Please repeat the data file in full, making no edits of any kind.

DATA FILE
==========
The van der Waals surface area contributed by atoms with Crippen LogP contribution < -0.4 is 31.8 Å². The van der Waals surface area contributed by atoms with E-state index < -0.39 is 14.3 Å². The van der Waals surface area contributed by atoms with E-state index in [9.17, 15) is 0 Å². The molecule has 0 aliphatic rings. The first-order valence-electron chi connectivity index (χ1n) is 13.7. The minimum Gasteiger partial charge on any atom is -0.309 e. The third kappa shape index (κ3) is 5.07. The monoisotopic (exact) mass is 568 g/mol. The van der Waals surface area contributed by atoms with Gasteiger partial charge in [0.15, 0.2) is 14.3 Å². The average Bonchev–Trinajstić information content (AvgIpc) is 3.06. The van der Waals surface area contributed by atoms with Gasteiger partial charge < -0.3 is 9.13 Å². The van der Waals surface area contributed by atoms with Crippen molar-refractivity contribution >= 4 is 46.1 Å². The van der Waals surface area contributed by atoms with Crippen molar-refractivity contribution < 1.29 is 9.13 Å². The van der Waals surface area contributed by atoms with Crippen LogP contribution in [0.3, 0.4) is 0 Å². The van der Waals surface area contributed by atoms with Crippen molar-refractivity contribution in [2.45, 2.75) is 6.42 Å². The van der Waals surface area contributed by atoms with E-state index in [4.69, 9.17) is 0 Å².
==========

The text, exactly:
The van der Waals surface area contributed by atoms with Crippen LogP contribution < -0.4 is 31.8 Å². The van der Waals surface area contributed by atoms with E-state index < -0.39 is 14.3 Å². The van der Waals surface area contributed by atoms with E-state index in [9.17, 15) is 0 Å². The molecule has 0 aliphatic rings. The first-order valence-electron chi connectivity index (χ1n) is 13.7. The minimum Gasteiger partial charge on any atom is -0.309 e. The third kappa shape index (κ3) is 5.07. The monoisotopic (exact) mass is 568 g/mol. The van der Waals surface area contributed by atoms with Gasteiger partial charge in [0.15, 0.2) is 14.3 Å². The average Bonchev–Trinajstić information content (AvgIpc) is 3.06. The van der Waals surface area contributed by atoms with Gasteiger partial charge < -0.3 is 9.13 Å². The van der Waals surface area contributed by atoms with Crippen molar-refractivity contribution >= 4 is 46.1 Å². The van der Waals surface area contributed by atoms with Crippen molar-refractivity contribution < 1.29 is 9.13 Å². The van der Waals surface area contributed by atoms with Crippen LogP contribution in [0.3, 0.4) is 0 Å². The van der Waals surface area contributed by atoms with Crippen molar-refractivity contribution in [2.45, 2.75) is 6.42 Å². The van der Waals surface area contributed by atoms with E-state index in [4.69, 9.17) is 0 Å².